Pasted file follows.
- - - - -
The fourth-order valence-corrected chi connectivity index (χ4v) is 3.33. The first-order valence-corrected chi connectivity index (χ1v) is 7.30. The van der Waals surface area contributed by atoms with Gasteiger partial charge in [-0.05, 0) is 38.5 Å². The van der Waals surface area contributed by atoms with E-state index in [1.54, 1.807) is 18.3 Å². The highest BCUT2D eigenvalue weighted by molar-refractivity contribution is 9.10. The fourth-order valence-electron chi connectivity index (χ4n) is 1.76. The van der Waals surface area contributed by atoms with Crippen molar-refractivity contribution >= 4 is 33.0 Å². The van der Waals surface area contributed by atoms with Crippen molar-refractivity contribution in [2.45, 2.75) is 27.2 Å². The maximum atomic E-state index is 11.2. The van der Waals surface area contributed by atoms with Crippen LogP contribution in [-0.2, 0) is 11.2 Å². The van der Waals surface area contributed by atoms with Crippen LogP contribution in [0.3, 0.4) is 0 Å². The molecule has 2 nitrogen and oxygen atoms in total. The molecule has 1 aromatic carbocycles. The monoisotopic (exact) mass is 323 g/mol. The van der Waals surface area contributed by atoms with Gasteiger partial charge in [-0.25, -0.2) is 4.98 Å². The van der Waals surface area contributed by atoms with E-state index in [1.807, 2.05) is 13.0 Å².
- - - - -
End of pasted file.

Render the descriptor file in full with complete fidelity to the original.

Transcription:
The fourth-order valence-corrected chi connectivity index (χ4v) is 3.33. The first-order valence-corrected chi connectivity index (χ1v) is 7.30. The van der Waals surface area contributed by atoms with Gasteiger partial charge in [-0.05, 0) is 38.5 Å². The van der Waals surface area contributed by atoms with E-state index in [1.54, 1.807) is 18.3 Å². The highest BCUT2D eigenvalue weighted by molar-refractivity contribution is 9.10. The fourth-order valence-electron chi connectivity index (χ4n) is 1.76. The van der Waals surface area contributed by atoms with Crippen molar-refractivity contribution >= 4 is 33.0 Å². The van der Waals surface area contributed by atoms with Crippen molar-refractivity contribution in [2.45, 2.75) is 27.2 Å². The maximum atomic E-state index is 11.2. The van der Waals surface area contributed by atoms with Crippen LogP contribution in [-0.2, 0) is 11.2 Å². The van der Waals surface area contributed by atoms with Crippen LogP contribution in [0.3, 0.4) is 0 Å². The molecule has 2 nitrogen and oxygen atoms in total. The molecule has 1 aromatic carbocycles. The monoisotopic (exact) mass is 323 g/mol. The van der Waals surface area contributed by atoms with Gasteiger partial charge in [-0.25, -0.2) is 4.98 Å². The van der Waals surface area contributed by atoms with E-state index in [1.807, 2.05) is 13.0 Å².